Let’s start with the basics. The top graph below is from today’s Atlanta Journal-Constitution (AJP) website and shows daily cases and a 7-day rolling average. Since reopening began on 4/24 there has been a declining trend in cases. But have we waited long enough?
Thanks to the lack of national standards, every state does testing differently. In Georgia, the reporting lag may be greater than other states for a host of reasons. Recent accounts in the AJC show a track record of embarrassing gaffs and sloppy counting in the state’s reporting system. Beyond that, like many states, Georgia backdates cases to when the patient first reported symptoms. This means the most recent 2-3 weeks of data is incomplete and will always show a downward trend. For example, as the AJC points out, only 21 new cases were initially reported for May 1 on the GDPH website. Today, it shows 1,115 new cases attributed to May 1. I’m sure this sounds like a nerdy detail, but its important. Since new case reports are backfilled to the date of reported symptom onset, all new case reports for at least 2 weeks should be regarded as provisional and not suitable for establishing trends. Add to this, the 2-3 weeks it takes for a given case to go from infection to symptoms to seeking treatment for those symptoms, and we have to extend the cone of uncertainty even further. So how far back do we have to go before we can even believe the numbers in Georgia? No body knows for sure, but we can’t conclude that cases are dropping since the reopening. That is conclusion #1.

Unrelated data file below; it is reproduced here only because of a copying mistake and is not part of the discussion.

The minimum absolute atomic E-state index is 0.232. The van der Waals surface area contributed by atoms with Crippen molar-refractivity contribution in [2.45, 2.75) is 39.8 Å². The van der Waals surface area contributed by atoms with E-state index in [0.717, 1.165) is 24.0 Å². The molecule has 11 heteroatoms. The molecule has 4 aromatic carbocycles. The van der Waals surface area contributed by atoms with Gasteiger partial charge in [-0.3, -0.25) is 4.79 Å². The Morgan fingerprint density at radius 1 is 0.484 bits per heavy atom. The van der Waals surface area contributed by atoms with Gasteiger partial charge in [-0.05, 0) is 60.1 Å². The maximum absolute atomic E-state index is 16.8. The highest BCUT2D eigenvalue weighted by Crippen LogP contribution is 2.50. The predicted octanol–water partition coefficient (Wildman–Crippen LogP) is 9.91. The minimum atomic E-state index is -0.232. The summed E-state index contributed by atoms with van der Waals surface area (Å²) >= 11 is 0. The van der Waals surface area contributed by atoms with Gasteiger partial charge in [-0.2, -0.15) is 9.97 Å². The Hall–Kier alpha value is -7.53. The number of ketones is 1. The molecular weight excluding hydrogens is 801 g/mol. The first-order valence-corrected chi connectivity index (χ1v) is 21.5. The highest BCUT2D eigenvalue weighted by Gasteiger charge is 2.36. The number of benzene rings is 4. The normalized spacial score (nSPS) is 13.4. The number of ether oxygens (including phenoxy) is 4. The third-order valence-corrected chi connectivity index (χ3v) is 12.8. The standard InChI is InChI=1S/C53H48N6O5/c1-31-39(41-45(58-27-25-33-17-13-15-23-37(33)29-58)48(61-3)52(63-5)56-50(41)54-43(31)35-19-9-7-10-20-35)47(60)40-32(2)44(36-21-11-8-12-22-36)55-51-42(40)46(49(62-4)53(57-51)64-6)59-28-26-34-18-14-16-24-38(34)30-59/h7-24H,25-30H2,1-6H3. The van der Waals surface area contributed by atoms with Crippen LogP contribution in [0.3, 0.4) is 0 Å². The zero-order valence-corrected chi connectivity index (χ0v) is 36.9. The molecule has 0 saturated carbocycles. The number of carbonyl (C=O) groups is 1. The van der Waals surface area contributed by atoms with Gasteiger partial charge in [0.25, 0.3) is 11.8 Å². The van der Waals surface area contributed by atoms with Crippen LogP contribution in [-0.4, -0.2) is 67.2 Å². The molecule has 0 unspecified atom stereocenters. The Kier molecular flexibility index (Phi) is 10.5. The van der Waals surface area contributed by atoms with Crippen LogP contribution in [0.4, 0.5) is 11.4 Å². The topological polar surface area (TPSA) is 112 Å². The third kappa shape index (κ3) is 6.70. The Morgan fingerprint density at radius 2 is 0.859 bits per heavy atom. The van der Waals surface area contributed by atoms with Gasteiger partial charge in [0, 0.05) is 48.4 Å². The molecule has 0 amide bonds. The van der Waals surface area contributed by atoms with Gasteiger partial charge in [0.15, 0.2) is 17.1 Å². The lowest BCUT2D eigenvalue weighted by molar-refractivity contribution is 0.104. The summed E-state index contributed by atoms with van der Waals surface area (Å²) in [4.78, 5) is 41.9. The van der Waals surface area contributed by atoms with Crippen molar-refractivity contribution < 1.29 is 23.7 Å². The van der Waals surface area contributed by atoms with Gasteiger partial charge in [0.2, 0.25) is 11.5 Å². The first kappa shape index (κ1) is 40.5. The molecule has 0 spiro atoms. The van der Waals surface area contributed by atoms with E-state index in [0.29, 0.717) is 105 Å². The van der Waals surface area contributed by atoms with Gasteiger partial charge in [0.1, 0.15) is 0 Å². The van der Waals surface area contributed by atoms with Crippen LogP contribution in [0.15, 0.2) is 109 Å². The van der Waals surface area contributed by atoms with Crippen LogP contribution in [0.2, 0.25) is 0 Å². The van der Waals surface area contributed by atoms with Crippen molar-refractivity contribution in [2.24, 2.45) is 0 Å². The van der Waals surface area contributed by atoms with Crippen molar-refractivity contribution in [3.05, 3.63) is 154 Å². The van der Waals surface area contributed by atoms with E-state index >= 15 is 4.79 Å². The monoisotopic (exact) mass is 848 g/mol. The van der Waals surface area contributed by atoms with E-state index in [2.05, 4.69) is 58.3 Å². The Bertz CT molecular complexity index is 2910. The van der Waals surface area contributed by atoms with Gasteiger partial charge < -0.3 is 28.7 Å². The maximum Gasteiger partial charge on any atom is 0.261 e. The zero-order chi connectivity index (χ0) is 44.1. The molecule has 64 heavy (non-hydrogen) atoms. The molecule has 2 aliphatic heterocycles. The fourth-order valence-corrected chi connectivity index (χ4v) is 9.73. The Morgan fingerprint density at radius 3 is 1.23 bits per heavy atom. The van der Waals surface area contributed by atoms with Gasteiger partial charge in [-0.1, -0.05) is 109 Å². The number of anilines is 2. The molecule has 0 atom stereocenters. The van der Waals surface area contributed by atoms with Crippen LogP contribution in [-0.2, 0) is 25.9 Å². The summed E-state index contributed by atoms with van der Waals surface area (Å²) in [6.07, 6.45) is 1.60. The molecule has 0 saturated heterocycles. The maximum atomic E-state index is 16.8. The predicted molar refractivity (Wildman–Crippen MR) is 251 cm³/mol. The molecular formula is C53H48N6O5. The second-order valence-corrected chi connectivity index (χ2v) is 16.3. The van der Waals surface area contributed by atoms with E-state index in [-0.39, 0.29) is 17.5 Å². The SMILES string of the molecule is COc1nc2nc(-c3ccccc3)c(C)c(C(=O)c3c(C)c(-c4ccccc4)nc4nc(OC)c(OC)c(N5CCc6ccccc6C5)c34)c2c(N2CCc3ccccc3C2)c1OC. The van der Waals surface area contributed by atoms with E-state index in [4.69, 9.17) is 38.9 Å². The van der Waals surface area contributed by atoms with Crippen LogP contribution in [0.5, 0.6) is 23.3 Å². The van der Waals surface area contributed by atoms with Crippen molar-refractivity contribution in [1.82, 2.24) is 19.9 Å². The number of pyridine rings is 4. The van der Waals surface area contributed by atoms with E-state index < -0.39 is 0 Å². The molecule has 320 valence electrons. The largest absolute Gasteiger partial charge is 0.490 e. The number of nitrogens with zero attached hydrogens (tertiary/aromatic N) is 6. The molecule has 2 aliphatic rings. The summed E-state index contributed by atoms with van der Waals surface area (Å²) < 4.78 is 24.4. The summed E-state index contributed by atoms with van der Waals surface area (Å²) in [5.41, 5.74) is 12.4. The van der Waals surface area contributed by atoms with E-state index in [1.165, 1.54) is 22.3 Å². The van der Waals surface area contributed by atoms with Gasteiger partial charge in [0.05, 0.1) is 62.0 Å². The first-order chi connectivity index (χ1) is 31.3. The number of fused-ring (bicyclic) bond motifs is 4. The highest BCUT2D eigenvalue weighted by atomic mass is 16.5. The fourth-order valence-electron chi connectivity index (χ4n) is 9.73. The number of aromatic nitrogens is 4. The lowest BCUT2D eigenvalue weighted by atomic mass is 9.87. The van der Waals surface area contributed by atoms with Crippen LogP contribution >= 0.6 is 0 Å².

To investigate this issue further, I made my own graph using data from the Covid Tracking Project. Instead of new cases this shows total tests done per day since April 1 (blue bars) along with the percentage of positive tests (aka the test positivity rate). I made this graph to see if the apparent flattening of cases since reopening is related to a change in the number of tests being run. Based on the above, there is no way to tell because the date a test is reported is not related to the date it was run. There are at least 2 data anomalies that confirm what AJC has said about the Georgia data system. For some reason, 100% of the tests reported on May 3 were positive. More surprisingly, a record 30,000 test results appear in the system yesterday. The number of tests has risen over the last 6 days. I’ve never seen tests double on Sunday, a day almost uniformly associated with a weekend slow-down. This trend is coupled with a strong decline in the TPR over the same period. Georgia was averaging under 5,000 tests a day until the it reopened on April 24. Since then, the number of tests has been rising linearly, doubling to 10,000 a day by May 11, then, doubling twice in the last 4 days. There is no explanation for this trend. I can’t reconcile these opposing patterns. The backfilling of tests conflicts with the significant rise in tests.
The Bottom line: It may be weeks before we know for sure what the impact of reopening is in Georgia. The lack of an uptick in cases is to be expected given the data lag. What we do know is that all eyes are on this state. Public Health officials are under tremendous scrutiny and the governor’s job is on the line. Recent polls say his approval rating is among the few that has gone down during the pandemic. It is inarguable that powerful incentives exist for Georgia to hide cases. Time will tell if our confidence in the data from this and other states rises or falls.